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TopDown Charts: Market Cycle Guidebook – October

October delivered the third month in a row of losses for both stocks and bonds; and with that brings renewed focus on the prospect for short-term bounce especially as the much anticipated seasonal year-end rally effect gains attention.

The two major macro risk scenarios are basically either recession (and all that comes with that), or resurgence (more inflation, more monetary tightening, higher yields, and steeper recession risks down the track). Each have quite different – but equally tricky paths. Click here.

This month:

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Roth MKM: ISM, Confidence, JOLTS & Other Observations

The ISM Manufacturing Index and its sub-components for October point to sub-trend RGDP growth and weakness in both capital spending and earnings growth.

This is a level consistent with stall-speed earnings growth and stagnant capital spending.

Although headline GDP growth for Q3 was exceptionally strong, an unemployment rate gradually meandering higher is more consistent with a sub-trend growth economy nearing a cycle peak

This would also be consistent with the “gap” between the Conference Board’s Jobs Hard to Get and Jobs Plentiful indices (below), which has been closely correlated with the unemployment rate. Click here.

True Insights: Powell beats UGLY ISM in two sentences – Stocks fly

The inclusion of the word ”FINANCIAL” and credit conditions” was key in Powell’s words this week, and strongly suggests that the Fed is putting more emphasis on the recent rise in (long–term) interest rates in the Fed’s decision–making. The market read that as the end of the tightening cycle.

Powell tried to nuance his claims by stating it would require a structural deterioration of financial conditions – so not just a 10% correction in the stock markets – before they will trigger a looser Fed policy. But by that time, most stock investors had flocked to their trading accounts and muted Powell.

The odds are elevated that markets will be right this time, and the Fed has indeed completed its last interest rate hike, but the reasons behind this are far from great. Take this week’s ISM.

Based on the historical relationship between the ISM Manufacturing Index and year–over–year returns on the S&P 500 Index, the S&P 500 Index should decline to 3,530 points. That represents a 17% drop from the current level. Click here.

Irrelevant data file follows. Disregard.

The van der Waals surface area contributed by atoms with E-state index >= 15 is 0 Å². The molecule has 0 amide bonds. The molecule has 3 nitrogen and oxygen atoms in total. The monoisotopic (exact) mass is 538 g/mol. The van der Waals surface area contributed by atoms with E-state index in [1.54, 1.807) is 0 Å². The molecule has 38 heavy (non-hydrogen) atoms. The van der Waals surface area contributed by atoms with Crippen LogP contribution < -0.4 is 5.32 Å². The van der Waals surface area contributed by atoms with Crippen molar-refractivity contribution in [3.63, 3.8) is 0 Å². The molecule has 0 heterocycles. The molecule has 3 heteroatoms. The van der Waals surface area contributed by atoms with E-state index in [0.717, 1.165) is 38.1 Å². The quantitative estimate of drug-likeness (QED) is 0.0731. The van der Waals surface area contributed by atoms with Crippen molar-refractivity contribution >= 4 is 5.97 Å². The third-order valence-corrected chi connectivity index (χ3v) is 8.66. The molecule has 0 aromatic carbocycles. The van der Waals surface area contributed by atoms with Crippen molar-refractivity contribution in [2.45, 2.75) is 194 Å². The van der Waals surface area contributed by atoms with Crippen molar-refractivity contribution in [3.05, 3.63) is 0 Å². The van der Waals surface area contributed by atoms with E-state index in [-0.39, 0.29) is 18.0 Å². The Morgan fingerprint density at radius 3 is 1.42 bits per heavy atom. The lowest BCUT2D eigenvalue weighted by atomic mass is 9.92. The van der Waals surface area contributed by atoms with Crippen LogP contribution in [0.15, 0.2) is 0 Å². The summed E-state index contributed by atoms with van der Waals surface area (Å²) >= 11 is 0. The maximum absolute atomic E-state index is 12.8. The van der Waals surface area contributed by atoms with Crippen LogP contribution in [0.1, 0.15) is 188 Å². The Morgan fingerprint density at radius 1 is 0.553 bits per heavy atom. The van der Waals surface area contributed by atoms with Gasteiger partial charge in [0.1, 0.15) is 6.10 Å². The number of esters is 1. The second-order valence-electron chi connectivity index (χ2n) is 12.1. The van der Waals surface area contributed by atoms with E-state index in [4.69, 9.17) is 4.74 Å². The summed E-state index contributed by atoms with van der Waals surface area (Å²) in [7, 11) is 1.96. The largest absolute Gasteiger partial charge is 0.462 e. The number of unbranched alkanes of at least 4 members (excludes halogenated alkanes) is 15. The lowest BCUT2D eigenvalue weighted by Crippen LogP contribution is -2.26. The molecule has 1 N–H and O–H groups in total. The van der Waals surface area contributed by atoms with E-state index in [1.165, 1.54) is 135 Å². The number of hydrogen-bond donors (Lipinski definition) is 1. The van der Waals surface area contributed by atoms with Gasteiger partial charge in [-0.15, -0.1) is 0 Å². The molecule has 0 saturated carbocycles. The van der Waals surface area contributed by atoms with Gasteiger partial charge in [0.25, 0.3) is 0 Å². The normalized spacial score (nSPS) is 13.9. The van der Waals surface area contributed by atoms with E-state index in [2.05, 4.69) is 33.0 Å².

TS Lombard: Oct employment; Recession?

The “Sahm rule” (0.5 percentage point increase in unemployment from cycle low = start of recession) suggests 3.9% unemployment (October) means recession has begun.

Still, the net flow of unemployed-to-employed minus the reverse is still in expansion territory (see chart).

The dis-inverting yield curve, pricing in 13.5% chance of a cut in March, syncs with what the Sahm rule suggests. The equity market has not received the memo. Click here.

Rosenberg Research: Bonds About to (Finally) Have More Fun! + chartbook

The ratio of the total return index of the S&P 500 to the 10–year UST–note has soared to a record high these past three years. While the equity market has corrected and is range–bound over the past year, the Treasury market has been pummelled. But the ratio has hit an extreme, and that is the point.

Just as the ratio hit an extreme low  following a huge three–year bear market in stocks and bull market in bonds back in March 2009, which proved to be a terrific time to do a switch from Treasuries to equities — every extreme is met with a mean–reversion trade. 

The yield curve has been inverted for over a year; this abnormal condition only occurs 15% of the time. The bottom chart below shows what happens when (if?) the curve reverts to the mean of the past two decades.

This would imply a 3% yield on the 10–year Treasury note, which would deliver a net positive return of +16% within a twelve–month horizon (even more for the long bond). Click here for report and here for extended chart pack. Click here for note, and here for chartbook.